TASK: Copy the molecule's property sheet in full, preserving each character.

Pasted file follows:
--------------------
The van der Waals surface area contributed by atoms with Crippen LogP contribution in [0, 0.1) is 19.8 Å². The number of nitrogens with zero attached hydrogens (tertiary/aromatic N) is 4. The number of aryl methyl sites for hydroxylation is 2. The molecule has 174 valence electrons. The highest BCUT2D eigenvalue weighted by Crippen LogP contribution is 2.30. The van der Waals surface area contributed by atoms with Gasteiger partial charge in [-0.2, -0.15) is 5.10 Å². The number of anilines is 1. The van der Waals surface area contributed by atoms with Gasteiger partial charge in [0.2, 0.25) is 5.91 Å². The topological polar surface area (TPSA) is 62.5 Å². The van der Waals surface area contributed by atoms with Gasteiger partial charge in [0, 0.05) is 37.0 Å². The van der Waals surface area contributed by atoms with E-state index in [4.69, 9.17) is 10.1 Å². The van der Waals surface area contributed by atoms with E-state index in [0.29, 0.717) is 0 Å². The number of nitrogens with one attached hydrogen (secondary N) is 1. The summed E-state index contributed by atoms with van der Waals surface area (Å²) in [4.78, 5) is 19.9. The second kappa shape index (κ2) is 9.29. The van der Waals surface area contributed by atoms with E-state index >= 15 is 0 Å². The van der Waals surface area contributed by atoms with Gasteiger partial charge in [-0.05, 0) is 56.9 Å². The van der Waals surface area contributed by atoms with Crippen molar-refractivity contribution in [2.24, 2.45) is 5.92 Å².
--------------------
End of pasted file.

The van der Waals surface area contributed by atoms with Crippen LogP contribution in [0, 0.1) is 19.8 Å². The number of nitrogens with zero attached hydrogens (tertiary/aromatic N) is 4. The number of aryl methyl sites for hydroxylation is 2. The molecule has 174 valence electrons. The highest BCUT2D eigenvalue weighted by Crippen LogP contribution is 2.30. The van der Waals surface area contributed by atoms with Gasteiger partial charge in [-0.2, -0.15) is 5.10 Å². The number of anilines is 1. The van der Waals surface area contributed by atoms with Gasteiger partial charge in [0.2, 0.25) is 5.91 Å². The topological polar surface area (TPSA) is 62.5 Å². The van der Waals surface area contributed by atoms with Gasteiger partial charge in [0, 0.05) is 37.0 Å². The van der Waals surface area contributed by atoms with E-state index in [4.69, 9.17) is 10.1 Å². The van der Waals surface area contributed by atoms with E-state index in [0.29, 0.717) is 0 Å². The number of nitrogens with one attached hydrogen (secondary N) is 1. The summed E-state index contributed by atoms with van der Waals surface area (Å²) in [4.78, 5) is 19.9. The second kappa shape index (κ2) is 9.29. The van der Waals surface area contributed by atoms with E-state index >= 15 is 0 Å². The van der Waals surface area contributed by atoms with Gasteiger partial charge in [-0.05, 0) is 56.9 Å². The van der Waals surface area contributed by atoms with Crippen molar-refractivity contribution in [2.24, 2.45) is 5.92 Å².